Emily Kauffman

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CIS 275 Lecture 14: More on Site Design


  1. Introduce remote CIS 275
  2. Review Page Design
  3. Review types of layouts
  4. Introduce CSS Tricks

Intro to Remote CIS 275

See the Teams General channel for more detailed information on this.

Review of Concepts

Box Model: Block vs Inline

  • Concept where you consider every element on a page to be in a box
  • Box is made up of content surrounded by padding, border, and margin
  • Boxes can contain any number of other boxes, allowing for nesting of content
  • Inline vs block elements act differently in the box model
  • Block elements - the whole block acts as the containing box
  • Inline elements - they don't force a line break, so the box is inline and exists immediately around the content
  • Review Duckett book for a more thorough explanation


Chris Coyier is a really great CSS developer who maintains the CSS Tricks site. I'm sure it's come up as a search result when Googling anything relating to CSS. He does a great overview of positioning in CSS to expand on what we've learned in class. Watch this as a refresher on positioning!

Page Design

  • Keep the CRAP principles in mind always
  • Use other websites for inspiration, but remember, you're the designer!
  • We're going to look at specific elements of effective page design.

Understanding Design

  • Web vs Print
  • Completely different media = different concerns
  • Problematic ideal of final, "finished" product
  • Web pages are NOT the same as print pages
  • They're dynamic and interactive

Page Design Concepts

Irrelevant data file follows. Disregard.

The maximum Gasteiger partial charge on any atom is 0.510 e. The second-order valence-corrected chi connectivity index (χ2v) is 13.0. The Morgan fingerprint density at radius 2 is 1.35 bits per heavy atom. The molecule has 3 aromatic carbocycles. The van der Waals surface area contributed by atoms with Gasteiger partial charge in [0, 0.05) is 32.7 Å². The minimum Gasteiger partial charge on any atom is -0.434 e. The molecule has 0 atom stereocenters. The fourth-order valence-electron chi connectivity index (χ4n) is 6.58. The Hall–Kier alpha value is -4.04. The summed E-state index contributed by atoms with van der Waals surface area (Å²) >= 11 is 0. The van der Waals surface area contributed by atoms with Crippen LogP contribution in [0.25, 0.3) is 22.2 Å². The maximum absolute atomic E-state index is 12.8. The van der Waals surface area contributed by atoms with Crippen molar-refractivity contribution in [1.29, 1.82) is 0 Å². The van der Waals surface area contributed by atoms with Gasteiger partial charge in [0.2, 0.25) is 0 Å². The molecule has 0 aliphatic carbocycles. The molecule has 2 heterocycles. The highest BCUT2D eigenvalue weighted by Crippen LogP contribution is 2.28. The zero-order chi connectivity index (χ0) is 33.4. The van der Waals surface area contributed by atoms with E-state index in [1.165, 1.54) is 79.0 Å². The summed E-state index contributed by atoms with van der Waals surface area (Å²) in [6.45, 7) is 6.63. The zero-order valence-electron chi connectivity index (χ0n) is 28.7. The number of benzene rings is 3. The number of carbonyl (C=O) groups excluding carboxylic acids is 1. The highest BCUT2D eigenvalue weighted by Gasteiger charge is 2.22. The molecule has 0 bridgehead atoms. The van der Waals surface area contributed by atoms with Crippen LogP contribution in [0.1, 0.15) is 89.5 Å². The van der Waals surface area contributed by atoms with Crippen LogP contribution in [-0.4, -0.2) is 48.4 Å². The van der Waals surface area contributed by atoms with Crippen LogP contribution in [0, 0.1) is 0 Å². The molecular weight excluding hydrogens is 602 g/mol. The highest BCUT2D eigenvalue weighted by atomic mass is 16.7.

• Visual Hierarchy - emphasis on important information, logical organization
  • Visual balance - overall balance between text/visuals, contrast/organization
  • Consistency
  • CRAP: Contrast, Repetition, Alignment, Proximity
  • Typography
  • Color theory

Pragmatic Practicalities

  • Headers = site identity
  • Footers = information about the site or organization
  • Navigation structures - keep these limited
  • Interface elements
  • Watch page lengths

Page Layout with HTML

  • Use HTML5 structural elements!
  • Everything else goes in a DIV
  • Using container divs can make layout easier
  • Changing the page window can break content without setting container widths
  • Always test your design on multiple browsers and devices

Page Layout Issues

  • Keep line lengths short - improves legibility!
  • Margins create white space - contrast, alignment, content organization
  • Gutters - prevent columns from running together
  • Way to create layout - adjusting margin and padding of divs (and other structural elements)


  • You never know how text will look on a user's screen - they have the control
  • Not all users will have access to the fonts you want
  • Use CSS to specify font families
  • Typically in print you use sans-serif headers and serif body text.
  • Typically you invert this for the web. Typically
  • Keep it simple! Remember which fonts are common to multiple platforms.
  • https://www.w3schools.com/cssref/css_websafe_fonts.asp


  • Websites are no longer just for computers with large screens! They have to work on mobile devices...
  • Responsive Web Design to come!

Fixed Width Layouts

  • Fixed width layouts do not change size as the user increases or decreases the the size of their browser window
  • Measurements tend to be given in pixels
  • Example on pg. Duckett 383


  • Pixel values are accurate at controlling size/position
  • Designer has greater control over layouts


  • On big screens, you can end up with big gaps on either side
  • If a user has a high res screen, it can look too small
  • If user increases font size, it may not fit properly in the fixed width

Liquid (fluid) Layouts

  • Liquid layouts stretch and contract as a user increases or decreases the browser window
  • Measurements tend to be given using percentages
  • Example on pg. Duckett 385


  • Pages expand to fill the entire browser window so there are no spaces around the page on a large screen
  • If the user has a small window, the page can contract to fit it without the user having to scroll to the side.
  • The design is tolerant of users setting font sizes larger than the designer intended (because the page can stretch).